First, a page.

- The definition of land is the part of the surface of the Earth that is solid ground and not water.
- An example of land is the area where you are standing on the ground right now.
- An example of land is the plot that your house is located on.
- Land is defined as to bring something back to earth or to shore, or to achieve something or get something.
- An example of land is when you dock a boat on the shore.
- An example of land is when you bring a plane successfully from the air to the runway.
- An example of land is when you get a job you have been trying for.
An airplane about to land.
- the solid part of the earth's surface not covered by water
- a specific part of the earth's surface
- a country, region, etc.: a distant land, one's native land
- the inhabitants of such an area; nation's people
- ground or soil in terms of its quality, location, etc.: rich land, high land
- ground considered as property; estate: to invest in land
- specific holdings in land
- rural or farming regions as distinguished from urban regions: to return to the land
- that part of a grooved surface which is not indented, as any of the ridges between the grooves in the bore of a rifle
- ☆ the Lord: a euphemism: for land's sake!
- Econ. natural resources
Origin of landMiddle English ; from Old English akin to Old High German lant ; from Indo-European base an unverified form lendh-, unoccupied land, heath, steppe from source Breton lann, heath (from source French lande, moor), Welsh llan, enclosure, yard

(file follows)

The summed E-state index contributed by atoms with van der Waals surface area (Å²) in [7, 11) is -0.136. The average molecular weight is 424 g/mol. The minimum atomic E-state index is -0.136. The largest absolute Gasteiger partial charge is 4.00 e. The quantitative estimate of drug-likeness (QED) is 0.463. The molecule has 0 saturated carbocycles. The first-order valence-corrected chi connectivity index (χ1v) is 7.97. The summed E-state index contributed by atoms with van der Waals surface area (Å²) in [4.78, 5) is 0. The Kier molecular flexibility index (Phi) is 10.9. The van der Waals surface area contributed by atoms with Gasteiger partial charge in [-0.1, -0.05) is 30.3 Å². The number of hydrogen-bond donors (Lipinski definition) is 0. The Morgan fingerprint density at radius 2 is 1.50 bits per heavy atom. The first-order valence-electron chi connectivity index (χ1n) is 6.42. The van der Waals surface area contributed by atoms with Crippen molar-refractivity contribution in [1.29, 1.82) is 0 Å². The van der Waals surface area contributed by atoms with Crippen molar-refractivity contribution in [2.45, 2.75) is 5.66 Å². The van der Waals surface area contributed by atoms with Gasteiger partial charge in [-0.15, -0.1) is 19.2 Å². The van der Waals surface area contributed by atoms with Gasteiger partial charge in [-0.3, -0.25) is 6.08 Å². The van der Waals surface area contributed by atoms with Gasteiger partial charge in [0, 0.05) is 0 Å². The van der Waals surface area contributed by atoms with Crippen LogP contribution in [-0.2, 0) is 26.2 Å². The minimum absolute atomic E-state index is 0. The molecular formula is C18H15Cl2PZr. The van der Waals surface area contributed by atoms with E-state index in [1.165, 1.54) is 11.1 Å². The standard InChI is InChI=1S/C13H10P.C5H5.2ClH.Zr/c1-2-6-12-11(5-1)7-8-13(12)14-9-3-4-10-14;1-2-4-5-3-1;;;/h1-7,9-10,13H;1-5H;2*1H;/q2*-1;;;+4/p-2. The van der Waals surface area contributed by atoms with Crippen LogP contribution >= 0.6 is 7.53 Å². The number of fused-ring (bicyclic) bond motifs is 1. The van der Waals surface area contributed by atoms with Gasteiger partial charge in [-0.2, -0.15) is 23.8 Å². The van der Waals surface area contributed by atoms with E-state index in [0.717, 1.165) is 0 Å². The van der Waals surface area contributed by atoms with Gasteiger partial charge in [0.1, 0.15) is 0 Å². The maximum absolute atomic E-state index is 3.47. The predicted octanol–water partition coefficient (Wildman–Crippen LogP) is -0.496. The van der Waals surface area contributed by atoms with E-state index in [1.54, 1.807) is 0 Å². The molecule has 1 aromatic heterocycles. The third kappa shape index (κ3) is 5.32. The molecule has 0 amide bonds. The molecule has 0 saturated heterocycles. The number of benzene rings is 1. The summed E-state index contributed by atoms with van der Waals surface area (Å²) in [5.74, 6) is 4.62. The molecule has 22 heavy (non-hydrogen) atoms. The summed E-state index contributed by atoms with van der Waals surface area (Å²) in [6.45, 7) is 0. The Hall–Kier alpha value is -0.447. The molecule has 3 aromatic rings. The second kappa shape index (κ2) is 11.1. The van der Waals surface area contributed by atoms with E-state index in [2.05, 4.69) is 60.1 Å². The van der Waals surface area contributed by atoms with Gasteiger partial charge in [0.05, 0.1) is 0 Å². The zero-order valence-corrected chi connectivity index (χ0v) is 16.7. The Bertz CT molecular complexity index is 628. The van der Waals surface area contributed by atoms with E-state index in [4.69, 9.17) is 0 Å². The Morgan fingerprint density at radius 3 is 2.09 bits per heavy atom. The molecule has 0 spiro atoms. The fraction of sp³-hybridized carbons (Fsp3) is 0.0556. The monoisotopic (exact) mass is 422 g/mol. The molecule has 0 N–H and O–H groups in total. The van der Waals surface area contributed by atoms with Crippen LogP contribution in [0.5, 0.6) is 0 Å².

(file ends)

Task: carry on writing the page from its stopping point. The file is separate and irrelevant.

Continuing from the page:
- to put on shore from a ship or boat
- to bring into; cause to enter or end up in a particular place or condition: a fight landed him in jail
- to set (an aircraft) down on land or water
- to draw successfully onto land or into a boat; catch: to land a fish
- Informal to get, win, or secure: to land a job
- Informal to deliver (a blow)
Origin of landME landen < the n., replacing OE lendan < *landjan
- to leave a ship or boat and go on shore; disembark
- to come to a port or to shore: said of a ship
- to arrive at a specified place; end up
- to alight or come to rest, as after a flight, jump, or fall
- a kind or quality of land: grassland, highland
- a particular place or realm: England, dreamland
- The solid ground of the earth.
- a. Ground or soil: tilled the land.b. A topographically or functionally distinct tract: desert land; prime building land.
- a. A nation; a country.b. The people of a nation, district, or region.c. lands Territorial possessions or property.
- Public or private landed property; real estate.
- Law The solid material of the earth as well as the natural and manmade things attached to it and the rights and interests associated with it.
- a. An agricultural or farming area: wanted to buy a house on the land.b. Farming considered as a way of life.
- An area or realm: the land of make-believe; the land of television.
- The raised portion of a grooved surface, as on a phonograph record.
verbland·ed, land·ing, lands
- a. To bring to and unload on land: land cargo.b. To set (a vehicle) down on land or another surface: land an airplane smoothly; land a seaplane on a lake.
- Informal To cause to arrive in a place or condition: Civil disobedience will land you in jail.
- a. To catch and pull in (a fish): landed a big catfish.b. Informal To win; secure: land a big contract.
- Informal To deliver: landed a blow on his opponent's head.
- a. To come to shore: landed against the current with great difficulty.b. To disembark: landed at a crowded dock.